Thursday, 31 October 2013

The Big Six

The Big Six. Who remembers them now? Probably no-one under forty. How did the companies who dominated British brewing manage to disappear so completely?

For the younster amongst you, the Big Six consisted of Allied Breweries (Tetley, Ansells and Ind Coope), Bass Charrington, Courage, Scottish & Newcastle, Whitbread and Watney Mann. None are still in brewing.

But, a bit like the fifth Beatle, there was really a seventh member of the Big Six. Which was never lumped with the others. Probably because CAMRA didn't have a beef with them, as they owned no pubs and sold real ale in every pub: Guinness. The Big Six was shorthand for the enemy.

Their dominance of British drinking was based on pub ownership. With the majority of beer being drunk in pubs, owning them was the key to success as a brewer. Which was why large breweries would snap up smaller, run-down breweries. They didn't want the brewing kit or the brands. They wanted the pubs.

Time for some numbers. But, for once "ohne Gewähr", as they say when announcing the lottery results on German TV.  I collected these figures a long time ago. When I hadn't learned to always identify the source. I can't remember where I found them. So I can't guarantee their accuracy. They look about right to me.

Pub ownership
Brewer no. pubs % of total
Courage 5,921 8.18%
Watney 5,946 8.21%
S&N 1,678 2.32%
Allied 7,665 10.59%
Bass 9,256 12.78%
Whitbread 7,865 10.86%
Big Six 38,331 52.94%
Other brewers 13,800 19.06%
All brewers 52,131 72.00%
not brewery owned 20,273 28.00%
total full on-licences 72,404

The Big Six's control of the pub trade was even greater than it appears from these figures. Many of supposedly "Free Houses" were in fact loan-tied to a brewery. Mostly one of the Big Six.That's reflected in their market share, which was larger than the percentage of pubs they owned:

Market share (%) All Sales
Brewery 1976 1985
Watney 13 12
Courage 9 9
S & N 11 10
Bass 20 22
Whitbread 13 11
Allied 17 13
All National (Big 6 only) 83 78
All National brewers 82
11 Regional brewers 11
41 local brewers 6
Micro breweries 1
BLRA and breweries
1986 Courage estimate

If you'd told me early on in my drinking career that all of them would disappear within a decade or two, their tied estates be dissolved, their breweries taken over and mostly closed, I'd have thought you were having a laugh. That's understandable. I lacked perspective.

When we're young, we lack historical depth. We think that the present and the immediate past will continue indefinitely into the future. We fail to grasp that the dramatic changes of the more distant past can happen again. That the future is full of surprises.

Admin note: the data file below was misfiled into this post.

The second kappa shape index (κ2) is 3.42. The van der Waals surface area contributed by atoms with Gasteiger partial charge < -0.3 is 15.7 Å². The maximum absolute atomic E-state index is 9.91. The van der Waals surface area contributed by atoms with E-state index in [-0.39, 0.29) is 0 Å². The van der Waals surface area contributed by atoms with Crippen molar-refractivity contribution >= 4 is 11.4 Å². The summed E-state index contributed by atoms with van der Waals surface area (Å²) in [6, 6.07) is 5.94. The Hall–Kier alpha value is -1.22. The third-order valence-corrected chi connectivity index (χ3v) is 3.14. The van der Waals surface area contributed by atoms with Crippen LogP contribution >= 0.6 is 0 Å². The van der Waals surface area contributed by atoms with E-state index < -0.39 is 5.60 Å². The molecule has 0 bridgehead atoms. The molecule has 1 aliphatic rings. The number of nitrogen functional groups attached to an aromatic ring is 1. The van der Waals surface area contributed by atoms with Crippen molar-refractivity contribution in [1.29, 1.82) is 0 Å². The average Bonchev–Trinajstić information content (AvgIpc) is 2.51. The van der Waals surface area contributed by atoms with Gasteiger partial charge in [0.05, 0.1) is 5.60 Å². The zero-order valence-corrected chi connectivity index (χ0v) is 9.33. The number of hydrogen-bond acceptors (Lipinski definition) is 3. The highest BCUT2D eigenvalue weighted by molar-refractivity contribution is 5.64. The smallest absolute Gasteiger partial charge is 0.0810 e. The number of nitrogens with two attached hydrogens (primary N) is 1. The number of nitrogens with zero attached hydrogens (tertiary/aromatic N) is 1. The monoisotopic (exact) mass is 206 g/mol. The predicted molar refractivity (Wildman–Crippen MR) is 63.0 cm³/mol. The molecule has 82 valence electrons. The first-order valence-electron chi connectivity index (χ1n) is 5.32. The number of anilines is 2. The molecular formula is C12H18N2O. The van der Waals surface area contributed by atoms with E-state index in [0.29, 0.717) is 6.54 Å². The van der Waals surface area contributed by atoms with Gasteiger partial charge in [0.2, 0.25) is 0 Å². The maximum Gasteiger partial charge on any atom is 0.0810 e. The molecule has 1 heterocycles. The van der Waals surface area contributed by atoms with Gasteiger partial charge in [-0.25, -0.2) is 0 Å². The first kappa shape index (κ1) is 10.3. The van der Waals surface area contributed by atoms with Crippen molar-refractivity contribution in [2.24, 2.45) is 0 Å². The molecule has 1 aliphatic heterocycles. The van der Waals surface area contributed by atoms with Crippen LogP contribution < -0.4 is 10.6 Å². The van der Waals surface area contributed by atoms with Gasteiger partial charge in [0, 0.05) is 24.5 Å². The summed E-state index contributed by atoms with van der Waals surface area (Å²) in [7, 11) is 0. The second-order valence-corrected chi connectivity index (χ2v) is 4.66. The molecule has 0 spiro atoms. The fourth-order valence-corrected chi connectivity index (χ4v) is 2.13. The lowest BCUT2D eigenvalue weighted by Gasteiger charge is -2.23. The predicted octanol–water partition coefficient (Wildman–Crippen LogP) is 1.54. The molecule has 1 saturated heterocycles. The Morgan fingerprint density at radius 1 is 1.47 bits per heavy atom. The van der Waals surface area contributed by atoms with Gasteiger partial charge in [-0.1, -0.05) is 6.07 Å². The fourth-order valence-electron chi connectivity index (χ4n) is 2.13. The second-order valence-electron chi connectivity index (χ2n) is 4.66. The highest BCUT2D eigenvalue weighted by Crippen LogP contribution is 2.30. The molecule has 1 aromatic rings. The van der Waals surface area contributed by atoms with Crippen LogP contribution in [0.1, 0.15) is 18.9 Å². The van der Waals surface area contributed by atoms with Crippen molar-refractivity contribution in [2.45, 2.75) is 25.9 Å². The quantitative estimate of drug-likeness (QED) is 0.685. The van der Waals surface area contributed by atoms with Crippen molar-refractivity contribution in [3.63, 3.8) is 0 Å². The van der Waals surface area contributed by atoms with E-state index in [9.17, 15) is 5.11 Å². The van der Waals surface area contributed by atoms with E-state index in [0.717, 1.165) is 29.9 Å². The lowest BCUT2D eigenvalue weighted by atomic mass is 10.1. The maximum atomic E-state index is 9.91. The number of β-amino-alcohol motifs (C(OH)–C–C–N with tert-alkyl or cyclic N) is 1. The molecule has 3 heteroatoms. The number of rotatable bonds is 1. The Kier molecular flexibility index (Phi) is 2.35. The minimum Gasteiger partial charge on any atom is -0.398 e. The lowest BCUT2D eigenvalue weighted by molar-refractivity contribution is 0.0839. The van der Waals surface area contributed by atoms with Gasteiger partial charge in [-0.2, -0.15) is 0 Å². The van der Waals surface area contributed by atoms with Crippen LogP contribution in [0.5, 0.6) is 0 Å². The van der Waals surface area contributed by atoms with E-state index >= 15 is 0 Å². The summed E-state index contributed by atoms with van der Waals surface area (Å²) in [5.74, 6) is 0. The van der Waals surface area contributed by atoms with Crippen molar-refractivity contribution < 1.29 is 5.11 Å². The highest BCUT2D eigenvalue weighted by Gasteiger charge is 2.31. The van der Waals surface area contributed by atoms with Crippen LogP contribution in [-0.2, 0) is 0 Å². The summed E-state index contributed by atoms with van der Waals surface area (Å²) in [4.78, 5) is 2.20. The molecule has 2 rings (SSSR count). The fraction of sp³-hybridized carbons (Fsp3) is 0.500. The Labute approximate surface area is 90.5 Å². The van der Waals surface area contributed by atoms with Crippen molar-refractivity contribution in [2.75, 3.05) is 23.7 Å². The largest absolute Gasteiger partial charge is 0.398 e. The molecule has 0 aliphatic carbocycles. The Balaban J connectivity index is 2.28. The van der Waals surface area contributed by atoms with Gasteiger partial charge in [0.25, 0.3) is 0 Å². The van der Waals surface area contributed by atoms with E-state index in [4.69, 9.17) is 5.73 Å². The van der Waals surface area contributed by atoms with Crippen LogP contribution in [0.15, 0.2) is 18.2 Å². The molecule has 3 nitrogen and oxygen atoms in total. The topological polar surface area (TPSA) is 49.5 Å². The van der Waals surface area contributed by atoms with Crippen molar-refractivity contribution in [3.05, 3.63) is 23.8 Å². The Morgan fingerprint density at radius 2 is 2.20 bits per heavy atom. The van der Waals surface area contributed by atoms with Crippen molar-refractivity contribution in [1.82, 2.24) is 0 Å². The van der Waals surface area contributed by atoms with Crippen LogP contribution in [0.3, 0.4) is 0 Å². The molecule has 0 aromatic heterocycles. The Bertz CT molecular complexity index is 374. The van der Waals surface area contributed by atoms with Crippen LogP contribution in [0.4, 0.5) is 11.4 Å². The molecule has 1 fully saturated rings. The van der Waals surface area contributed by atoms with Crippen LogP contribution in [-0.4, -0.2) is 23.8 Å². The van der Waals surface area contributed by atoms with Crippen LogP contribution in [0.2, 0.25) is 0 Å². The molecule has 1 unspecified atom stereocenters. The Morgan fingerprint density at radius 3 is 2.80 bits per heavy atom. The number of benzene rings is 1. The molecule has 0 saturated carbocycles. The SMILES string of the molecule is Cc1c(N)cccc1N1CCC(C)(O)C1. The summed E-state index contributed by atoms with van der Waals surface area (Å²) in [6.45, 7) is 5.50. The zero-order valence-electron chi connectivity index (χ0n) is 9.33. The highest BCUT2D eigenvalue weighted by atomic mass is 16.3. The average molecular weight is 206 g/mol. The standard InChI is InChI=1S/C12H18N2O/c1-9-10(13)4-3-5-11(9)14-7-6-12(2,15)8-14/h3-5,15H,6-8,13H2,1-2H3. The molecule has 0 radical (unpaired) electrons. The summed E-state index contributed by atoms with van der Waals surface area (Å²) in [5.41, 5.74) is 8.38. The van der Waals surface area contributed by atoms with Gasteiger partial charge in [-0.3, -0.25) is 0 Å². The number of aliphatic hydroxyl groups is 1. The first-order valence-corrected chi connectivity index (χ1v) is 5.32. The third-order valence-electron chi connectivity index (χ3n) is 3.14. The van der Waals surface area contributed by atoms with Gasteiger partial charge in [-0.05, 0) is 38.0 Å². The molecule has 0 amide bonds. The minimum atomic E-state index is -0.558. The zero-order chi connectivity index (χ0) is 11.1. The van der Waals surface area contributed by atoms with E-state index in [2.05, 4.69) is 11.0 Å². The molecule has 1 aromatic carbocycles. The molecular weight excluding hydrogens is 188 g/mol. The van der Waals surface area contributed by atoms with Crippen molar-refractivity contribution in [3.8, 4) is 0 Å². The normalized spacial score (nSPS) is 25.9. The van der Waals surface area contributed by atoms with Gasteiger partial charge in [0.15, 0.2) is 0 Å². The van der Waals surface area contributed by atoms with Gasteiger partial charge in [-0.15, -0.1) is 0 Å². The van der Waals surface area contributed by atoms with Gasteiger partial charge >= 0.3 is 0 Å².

That always pops into my mind when I read about the inexorable rise if "craft" beer in the USA. And particularly of IPA. Both booming are all that younger drinkers can remember. They expect current trends to extend infinitely into the future. They won't. Because nothing ever works like that. Fashions and beer styles rise and fall, are born and often die.

It was the Beer Orders, to a large extent, that did for the Big Six. Forced to choose between their tied houses and their breweries, they either drifted away from brewing or sold up.

Lack of international ambition was another cause of their demise. In the early 1970's, they had been amongst the largest breweries in the world. But they were too slow in spotting the internationalisation of the industry and found themselves small fish in an ocean full of sharks.

It makes you wonder what will happen to to the current crop of multinational giants. Heineken, AB Inbev, Carlsberg, SAB. How long will they survive? I'm sure there will be plenty of surprises.


Anonymous said...

Interesting timing, SABMiller the next to go? ---

Ed said...

I saw talk of ABInBev taking over SAB only yesterday...

And some of the big six still exist as independent non-brewing companies.

Ron Pattinson said...

Wow. That would be a big merger.

beer guru, jr. said...

I think American craft is probably here to stay.... for a few decades. Some dozen or so will grow into very large breweris and the bean counters will then have at them- with predictable results. As major forces, IPA? Barrel aging? Sours? Probably not.

kaiserhog said...

I know CAMRA had issues with them but was their beer that bad?

Why did CAMRA have no gripe with Guinness?

I find all this fascinating.

Ron Pattinson said...


back when Guinness was bottle-conditioned, it was the one real ale you were guaranteedd to find in any pub. Plus they didn't own any pubs, which was one of the big areas of conflict between CAMRA and the Big Six.

Maxwell Power said...

Whitbread are still going strong due to Premier Inn and Costa Coffee. Sensibly or luckily, they managed to offload a large part of their pub estate to Enterprise a few years ago.

kaiserhog said...

Ron, thank you for the answer. I did not know Guinness was bottled conditioned.